Several studies have shown that small but long-term elevations of calcium within nerves and brain cells can kill them, Schram of Leiden University Medical Center and her team point out. Calcium can pass from the blood stream into the brain, they add, but it has not been clear whether blood calcium levels have any relationship to cognitive function.

I take extra calcium/magnesium/D3 because I am a small Caucasian female of a certain age, at risk for osteoporosis. My mother broke her hip and had to have it replaced. Fortunately for my risk factors, I'm not a smoker, which is associated with a higer risk of osteoporosis. Since extra calcium increases the need for magnesium and zinc, both of which I take, perhaps that will lessen the chance of a bad effect on cognitive ability. I sure hope so!

Thursday, December 06, 2007

Caffeine Cream Tones Thighs

Rio de Janeiro, Brazil – December 5, 2007 -- A new study recently published in the Journal of Cosmetic Dermatology reports on the discovery of caffeine’s novel benefit in slenderizing thighs.

The Brazilian researchers studied 99 women treated with a cream consisting mostly of a 7 percent caffeine solution. The women used the cream twice daily for 30 days.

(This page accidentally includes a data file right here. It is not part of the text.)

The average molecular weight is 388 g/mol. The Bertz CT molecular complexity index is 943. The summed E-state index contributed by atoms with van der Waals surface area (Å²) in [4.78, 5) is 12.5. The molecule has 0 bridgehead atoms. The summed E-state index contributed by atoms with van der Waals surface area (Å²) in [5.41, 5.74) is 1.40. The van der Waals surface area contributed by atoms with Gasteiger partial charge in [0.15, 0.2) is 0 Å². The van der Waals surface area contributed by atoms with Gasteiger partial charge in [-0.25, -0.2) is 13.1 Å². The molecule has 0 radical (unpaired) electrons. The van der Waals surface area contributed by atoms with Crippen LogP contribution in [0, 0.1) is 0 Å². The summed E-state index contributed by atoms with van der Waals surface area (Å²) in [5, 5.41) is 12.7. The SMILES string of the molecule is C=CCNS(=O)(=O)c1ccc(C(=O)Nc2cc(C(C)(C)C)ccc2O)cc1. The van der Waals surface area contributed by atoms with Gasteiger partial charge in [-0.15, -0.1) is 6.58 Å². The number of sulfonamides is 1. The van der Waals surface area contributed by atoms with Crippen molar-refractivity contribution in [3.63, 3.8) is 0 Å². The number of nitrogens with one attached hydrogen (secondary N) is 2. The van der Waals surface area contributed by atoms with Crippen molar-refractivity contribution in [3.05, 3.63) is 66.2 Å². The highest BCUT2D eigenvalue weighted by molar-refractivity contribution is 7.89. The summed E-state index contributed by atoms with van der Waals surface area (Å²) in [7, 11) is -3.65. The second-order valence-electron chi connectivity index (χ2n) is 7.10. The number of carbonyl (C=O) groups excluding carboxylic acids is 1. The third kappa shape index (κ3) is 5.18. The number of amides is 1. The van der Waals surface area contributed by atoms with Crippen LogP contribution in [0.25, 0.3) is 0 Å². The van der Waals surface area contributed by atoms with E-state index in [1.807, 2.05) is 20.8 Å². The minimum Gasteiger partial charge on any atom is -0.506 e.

When the researchers took their subjects’ measurements at the end of the study, the slimming effect was clear. More than 80 percent of the women had a reduction in the circumference of their upper and lower thighs. Nearly 68 percent also reduced their hip measurements.

If this is a true effect, how does it relate to finding of increased IQ in curvy women and their babies?

Nuclear Medicine Procedures Can Trigger Radiation Alarms

RESTON, Va.—Twenty million nuclear medicine procedures that detect and evaluate heart disease, brain disorders and cancer—and that use radiopharmaceuticals to treat overactive thyroids and some cancers—are performed each year.
"Patients undergoing diagnostic procedures are less likely than patients undergoing therapeutic procedures to be informed that they could activate radiation alarms in public places," said Armin Ansari, a health physicist in the radiation studies branch of the Centers for Disease Control and Prevention in Atlanta, Ga.
Some are even unaware that their procedure involved trace amounts of radioactive materials and that they could indeed trigger radiation detection equipment in public places," said Ansari.

It sounds humorous, but could also lead to a scary situation if they are mistaken for a terrorist.

More Babies Born Prematurely, New Report Shows